The cost of health care — from the most tangible of products and services to the most arcane high-deductible insurance policies — is relatively opaque in California’s health care system.
Comparing prices for a knee replacement, tonsillectomy or even an aspirin between hospitals is difficult and sometimes impossible because of all the variables that can have a bearing on the bottom line.
Even comparing prices for identical procedures in the same hospital is difficult.
It’s like trying to put a single price on an airplane seat. Although every passenger leaves and arrives at the same time, the cost of the ride depends on many variables — whether the seat is in first class, business class or coach and whether it was purchased directly from the airlines, through a discounter or with frequent flier miles.
The analogy to air travel ends there. When consumers shop for airline tickets, all those options are clearly spelled out. The cost of first class vs. coach is displayed. The cost of getting the ticket through Expedia or Travelocity instead of directly from the airline ticket is clearly stated.
In addition to prices, other airline information is readily available to travelers â” on-time statistics, safety records and inspection data.
That’s not the case in health care, but efforts are under way to change that.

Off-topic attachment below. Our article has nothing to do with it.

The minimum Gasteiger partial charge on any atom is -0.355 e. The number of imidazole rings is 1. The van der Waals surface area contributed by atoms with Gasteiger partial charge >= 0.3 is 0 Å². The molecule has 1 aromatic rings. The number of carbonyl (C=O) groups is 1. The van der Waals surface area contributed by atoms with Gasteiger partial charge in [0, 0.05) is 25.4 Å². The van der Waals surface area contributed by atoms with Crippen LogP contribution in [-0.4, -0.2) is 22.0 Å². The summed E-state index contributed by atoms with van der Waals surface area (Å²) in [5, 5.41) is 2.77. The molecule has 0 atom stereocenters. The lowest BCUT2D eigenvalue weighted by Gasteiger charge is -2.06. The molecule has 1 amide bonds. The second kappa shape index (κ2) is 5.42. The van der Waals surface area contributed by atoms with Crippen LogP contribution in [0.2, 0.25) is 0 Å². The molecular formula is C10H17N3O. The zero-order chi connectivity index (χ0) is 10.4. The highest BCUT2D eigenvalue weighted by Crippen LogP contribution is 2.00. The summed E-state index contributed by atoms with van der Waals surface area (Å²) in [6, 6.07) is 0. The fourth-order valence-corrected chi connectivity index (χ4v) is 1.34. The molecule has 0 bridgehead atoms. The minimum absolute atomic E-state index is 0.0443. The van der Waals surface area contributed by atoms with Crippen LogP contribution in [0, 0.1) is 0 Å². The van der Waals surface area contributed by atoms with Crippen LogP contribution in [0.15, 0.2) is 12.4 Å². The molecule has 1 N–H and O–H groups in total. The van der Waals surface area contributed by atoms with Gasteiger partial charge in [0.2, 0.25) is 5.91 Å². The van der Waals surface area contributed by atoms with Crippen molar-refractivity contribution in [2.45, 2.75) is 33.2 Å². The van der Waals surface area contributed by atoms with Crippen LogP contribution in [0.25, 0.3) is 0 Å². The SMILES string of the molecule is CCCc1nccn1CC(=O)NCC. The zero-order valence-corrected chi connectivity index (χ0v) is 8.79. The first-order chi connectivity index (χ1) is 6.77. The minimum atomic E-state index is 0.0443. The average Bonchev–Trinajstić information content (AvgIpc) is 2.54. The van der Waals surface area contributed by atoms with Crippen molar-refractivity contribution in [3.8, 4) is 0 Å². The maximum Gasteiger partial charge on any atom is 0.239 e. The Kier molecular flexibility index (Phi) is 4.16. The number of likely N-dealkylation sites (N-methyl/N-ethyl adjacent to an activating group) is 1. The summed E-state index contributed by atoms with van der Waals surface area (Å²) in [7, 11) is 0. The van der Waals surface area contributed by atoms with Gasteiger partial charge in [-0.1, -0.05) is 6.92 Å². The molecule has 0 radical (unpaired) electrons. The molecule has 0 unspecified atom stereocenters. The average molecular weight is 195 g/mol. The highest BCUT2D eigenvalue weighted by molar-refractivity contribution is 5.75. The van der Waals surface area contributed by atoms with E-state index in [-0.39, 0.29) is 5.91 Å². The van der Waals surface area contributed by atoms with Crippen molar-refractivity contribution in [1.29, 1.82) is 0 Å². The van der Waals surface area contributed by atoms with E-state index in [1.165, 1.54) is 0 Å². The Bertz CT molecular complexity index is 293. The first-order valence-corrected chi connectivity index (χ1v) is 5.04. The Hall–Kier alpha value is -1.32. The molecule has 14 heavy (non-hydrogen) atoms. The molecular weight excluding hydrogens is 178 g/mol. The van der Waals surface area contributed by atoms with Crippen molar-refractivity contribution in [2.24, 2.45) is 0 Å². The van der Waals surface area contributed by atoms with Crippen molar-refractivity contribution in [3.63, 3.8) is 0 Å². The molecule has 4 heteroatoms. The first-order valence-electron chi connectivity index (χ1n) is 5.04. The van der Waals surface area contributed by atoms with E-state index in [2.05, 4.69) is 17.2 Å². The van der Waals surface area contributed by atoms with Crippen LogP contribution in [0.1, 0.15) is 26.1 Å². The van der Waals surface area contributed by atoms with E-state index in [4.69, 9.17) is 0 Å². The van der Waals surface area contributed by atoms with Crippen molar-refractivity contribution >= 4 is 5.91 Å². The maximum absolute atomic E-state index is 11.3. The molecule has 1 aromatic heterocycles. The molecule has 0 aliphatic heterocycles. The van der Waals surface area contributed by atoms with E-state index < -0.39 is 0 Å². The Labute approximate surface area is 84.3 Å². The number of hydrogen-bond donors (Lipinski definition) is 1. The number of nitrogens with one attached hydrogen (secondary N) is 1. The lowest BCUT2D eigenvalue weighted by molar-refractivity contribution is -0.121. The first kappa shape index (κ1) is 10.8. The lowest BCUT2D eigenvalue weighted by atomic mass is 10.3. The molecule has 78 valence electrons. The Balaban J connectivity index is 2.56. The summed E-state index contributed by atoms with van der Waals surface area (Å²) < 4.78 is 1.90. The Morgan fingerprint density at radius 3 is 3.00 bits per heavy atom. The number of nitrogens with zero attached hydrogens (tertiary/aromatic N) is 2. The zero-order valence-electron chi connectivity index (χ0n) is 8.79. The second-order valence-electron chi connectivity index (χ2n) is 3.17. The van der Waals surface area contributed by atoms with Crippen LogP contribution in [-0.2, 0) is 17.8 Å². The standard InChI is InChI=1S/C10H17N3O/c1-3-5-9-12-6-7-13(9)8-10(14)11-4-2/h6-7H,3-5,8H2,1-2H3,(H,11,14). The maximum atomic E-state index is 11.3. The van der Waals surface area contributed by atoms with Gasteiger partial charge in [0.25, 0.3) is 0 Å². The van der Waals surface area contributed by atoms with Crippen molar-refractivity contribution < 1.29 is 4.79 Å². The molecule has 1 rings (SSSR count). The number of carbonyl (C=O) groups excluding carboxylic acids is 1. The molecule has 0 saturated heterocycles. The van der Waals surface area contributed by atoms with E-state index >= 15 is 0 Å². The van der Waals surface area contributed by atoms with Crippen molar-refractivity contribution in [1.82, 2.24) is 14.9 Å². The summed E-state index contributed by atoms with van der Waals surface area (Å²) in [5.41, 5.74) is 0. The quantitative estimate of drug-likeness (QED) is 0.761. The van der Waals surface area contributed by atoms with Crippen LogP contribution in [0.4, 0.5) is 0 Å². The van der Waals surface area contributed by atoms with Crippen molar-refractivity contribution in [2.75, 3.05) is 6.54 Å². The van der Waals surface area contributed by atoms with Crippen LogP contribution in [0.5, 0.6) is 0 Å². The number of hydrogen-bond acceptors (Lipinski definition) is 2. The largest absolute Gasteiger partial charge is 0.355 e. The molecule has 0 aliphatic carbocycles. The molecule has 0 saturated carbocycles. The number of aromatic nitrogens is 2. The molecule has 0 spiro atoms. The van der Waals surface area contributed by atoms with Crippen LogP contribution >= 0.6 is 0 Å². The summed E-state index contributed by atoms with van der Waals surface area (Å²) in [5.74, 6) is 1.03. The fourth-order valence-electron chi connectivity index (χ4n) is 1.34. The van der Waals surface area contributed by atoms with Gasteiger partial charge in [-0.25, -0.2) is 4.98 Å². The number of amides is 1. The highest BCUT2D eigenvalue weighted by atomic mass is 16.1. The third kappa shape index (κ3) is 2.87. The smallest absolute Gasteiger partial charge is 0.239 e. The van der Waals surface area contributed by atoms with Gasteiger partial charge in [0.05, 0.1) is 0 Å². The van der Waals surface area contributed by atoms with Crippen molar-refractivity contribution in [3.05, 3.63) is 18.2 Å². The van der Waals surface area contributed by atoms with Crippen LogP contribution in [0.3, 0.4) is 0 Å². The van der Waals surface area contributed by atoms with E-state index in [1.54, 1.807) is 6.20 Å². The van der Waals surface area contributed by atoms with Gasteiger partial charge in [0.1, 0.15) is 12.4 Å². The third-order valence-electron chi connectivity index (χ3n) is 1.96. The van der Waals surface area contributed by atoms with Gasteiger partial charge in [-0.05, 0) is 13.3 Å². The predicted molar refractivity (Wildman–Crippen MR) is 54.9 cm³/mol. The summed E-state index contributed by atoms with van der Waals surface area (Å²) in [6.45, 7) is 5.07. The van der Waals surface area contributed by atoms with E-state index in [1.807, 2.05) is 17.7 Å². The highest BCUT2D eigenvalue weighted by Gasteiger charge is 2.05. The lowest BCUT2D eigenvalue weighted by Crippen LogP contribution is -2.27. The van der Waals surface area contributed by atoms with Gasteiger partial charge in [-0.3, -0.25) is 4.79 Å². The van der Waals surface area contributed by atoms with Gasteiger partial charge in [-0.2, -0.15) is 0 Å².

Catalyst for Payment Reform, a coalition of large employers and others, such as CalPERS, that purchase care, has just released a brief calling for more transparency in health care pricing. The report outlines steps purchasers can take to support price transparency. A related statement calls on insurers and providers to release price data.
Parts of the Affordable Care Act support transparency, including the creation of Medicare Qualified Entities that can collect and share information with the public.
Some states have created online price transparency tools for purchasers and consumers. In New Hampshire and Maine, insured and uninsured consumers can compare prices of various medical services from multiple providers. A new online tool in Minnesota allows consumers and purchasers to see average negotiated rates for those with insurance.
In California, a new state law takes a first step toward transparency by prohibiting health insurers and providers from including “gag clauses” in contracts that forbid the disclosure of pricing information.
We asked stakeholders and experts if California should be actively pursuing pricing and performance transparency.